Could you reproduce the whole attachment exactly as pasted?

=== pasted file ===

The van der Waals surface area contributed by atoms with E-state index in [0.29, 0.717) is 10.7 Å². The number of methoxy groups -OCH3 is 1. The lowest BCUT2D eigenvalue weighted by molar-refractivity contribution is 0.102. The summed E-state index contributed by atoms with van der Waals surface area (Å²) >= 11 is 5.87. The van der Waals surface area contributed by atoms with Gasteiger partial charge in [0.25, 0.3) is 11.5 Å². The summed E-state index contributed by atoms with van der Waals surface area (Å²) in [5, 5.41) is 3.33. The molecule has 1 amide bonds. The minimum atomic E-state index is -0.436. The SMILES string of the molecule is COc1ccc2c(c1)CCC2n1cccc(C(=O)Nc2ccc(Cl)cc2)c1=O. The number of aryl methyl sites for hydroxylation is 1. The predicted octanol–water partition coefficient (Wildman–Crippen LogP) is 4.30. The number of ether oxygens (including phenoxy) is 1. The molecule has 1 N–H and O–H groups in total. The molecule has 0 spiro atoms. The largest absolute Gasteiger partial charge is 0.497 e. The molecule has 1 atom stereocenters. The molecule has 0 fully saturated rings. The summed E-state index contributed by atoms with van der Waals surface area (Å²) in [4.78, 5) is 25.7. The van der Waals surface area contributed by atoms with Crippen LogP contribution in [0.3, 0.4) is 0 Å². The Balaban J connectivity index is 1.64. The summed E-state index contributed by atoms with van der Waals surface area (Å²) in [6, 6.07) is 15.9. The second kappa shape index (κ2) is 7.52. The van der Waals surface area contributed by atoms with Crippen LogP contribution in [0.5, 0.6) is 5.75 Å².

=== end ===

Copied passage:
The van der Waals surface area contributed by atoms with E-state index in [0.29, 0.717) is 10.7 Å². The number of methoxy groups -OCH3 is 1. The lowest BCUT2D eigenvalue weighted by molar-refractivity contribution is 0.102. The summed E-state index contributed by atoms with van der Waals surface area (Å²) >= 11 is 5.87. The van der Waals surface area contributed by atoms with Gasteiger partial charge in [0.25, 0.3) is 11.5 Å². The summed E-state index contributed by atoms with van der Waals surface area (Å²) in [5, 5.41) is 3.33. The molecule has 1 amide bonds. The minimum atomic E-state index is -0.436. The SMILES string of the molecule is COc1ccc2c(c1)CCC2n1cccc(C(=O)Nc2ccc(Cl)cc2)c1=O. The number of aryl methyl sites for hydroxylation is 1. The predicted octanol–water partition coefficient (Wildman–Crippen LogP) is 4.30. The number of ether oxygens (including phenoxy) is 1. The molecule has 1 N–H and O–H groups in total. The molecule has 0 spiro atoms. The largest absolute Gasteiger partial charge is 0.497 e. The molecule has 1 atom stereocenters. The molecule has 0 fully saturated rings. The summed E-state index contributed by atoms with van der Waals surface area (Å²) in [4.78, 5) is 25.7. The van der Waals surface area contributed by atoms with Crippen LogP contribution in [0.3, 0.4) is 0 Å². The Balaban J connectivity index is 1.64. The summed E-state index contributed by atoms with van der Waals surface area (Å²) in [6, 6.07) is 15.9. The second kappa shape index (κ2) is 7.52. The van der Waals surface area contributed by atoms with Crippen LogP contribution in [0.5, 0.6) is 5.75 Å².